Cammi Granato has been watching the Vancouver Canucks for years.
As a pro scout for the Seattle Kraken — the first female scout in NHL history — she spent ample time in the press box at Vancouver’s Rogers Arena, sussing out talent for the league’s newest team.
Now she’ll be watching with a new view. The Canucks named Granato assistant general manager on Thursday.
“I’m very, very excited to take on this role,” she said on a video call Thursday.
Granato captained the U.S. team that beat Canada to win gold at the ‘98 Nagano Olympics. The native of Downers Grove, Ill., also won silver at the Salt Lake City Games in 2002.
She remains the all-time leading scorer for the American women’s team with 343 points (186 goals and 157 assists).
In 2010, Granato and Canadian Angela James became the first women to be inducted into the Hockey Hall of Fame.
“Cammi is a tremendous leader and has earned the respect of the hockey world. She has a great mind for the game and experience and influence at all levels,” Jim Rutherford, the Canucks president of hockey operations, said in a statement.
As assistant GM, Granato will oversee Vancouver’s player development department and its amateur and pro scouting department.
It’s a job she feels prepared for after three years of scouting for the Kraken.
“One of the things that I had said coming in here is I haven’t done this job before but I have great people surrounding me, I have a lot of experience in the game and definitely the experience with Seattle has helped me prepare,” she said.
Granato, 50, joins a Canucks front office that has been entirely revamped since former general manager Jim Benning, head coach Travis Green and several other staff were fired in early December.
Rutherford was named president of hockey operations soon after. He has hired former Penguins assistant general manger Patrik Allvin as GM and former scout Derek Clancey and former player agent Emilie Castonguay as assistant GMs.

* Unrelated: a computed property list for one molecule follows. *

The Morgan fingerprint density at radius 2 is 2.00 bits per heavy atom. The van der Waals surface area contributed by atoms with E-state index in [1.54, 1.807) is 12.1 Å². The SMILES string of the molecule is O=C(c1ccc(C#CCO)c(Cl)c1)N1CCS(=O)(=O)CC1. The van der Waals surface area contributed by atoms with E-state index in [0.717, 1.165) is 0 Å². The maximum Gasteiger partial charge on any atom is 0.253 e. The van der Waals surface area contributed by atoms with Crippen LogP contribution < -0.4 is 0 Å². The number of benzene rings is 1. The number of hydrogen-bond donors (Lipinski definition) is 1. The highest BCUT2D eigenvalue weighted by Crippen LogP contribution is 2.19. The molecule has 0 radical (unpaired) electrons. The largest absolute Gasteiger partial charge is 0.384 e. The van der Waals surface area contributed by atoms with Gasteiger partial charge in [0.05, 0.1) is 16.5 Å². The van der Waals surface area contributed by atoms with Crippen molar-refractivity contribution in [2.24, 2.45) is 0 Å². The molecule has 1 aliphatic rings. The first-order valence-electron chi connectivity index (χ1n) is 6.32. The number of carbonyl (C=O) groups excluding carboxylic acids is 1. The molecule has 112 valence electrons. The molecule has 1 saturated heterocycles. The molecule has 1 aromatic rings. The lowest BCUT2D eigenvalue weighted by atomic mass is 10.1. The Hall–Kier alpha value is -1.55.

There’s certainly reason to celebrate joining an NHL front office where there are two women on the management team, Granato said.
“For sure it’s a big day to have two women in management on one team. It just goes to show Jim’s vision to sort of diversify, get different voices, get different people’s experience and draw them together,” she said.
“Maybe this conversation will change and in 10 years it won’t be a big deal or five years it won’t be a big deal when other teams follow suit.”
Granato believes she and Castonguay won’t be anomalies for long. She expects more women to join teams around the league soon.
“You can now look at the position of someone who’s qualified and not just think it’s a man’s role,” she said. “There’s women that are qualified, there’s players that will come out of these Olympics that will retire and be able to be in roles in the NHL. I do think that you’ll see more of it. I think it’s an exciting time.”
It’s an exciting time for the Canucks, too, Granato said.
After a dismal start to the season, Vancouver is working its way back into the playoff picture, sitting six points out of a post-season berth with a 21-21-6 record.
“We have a nice base of young, skilled players and I think our job is to build a championship team and that’s what we’re going to be focusing on,” Granato said.
The Canucks wrap a three-game homestand on Saturday when they host the Toronto Maple Leafs.
—Gemma Karstens-Smith, The Canadian Press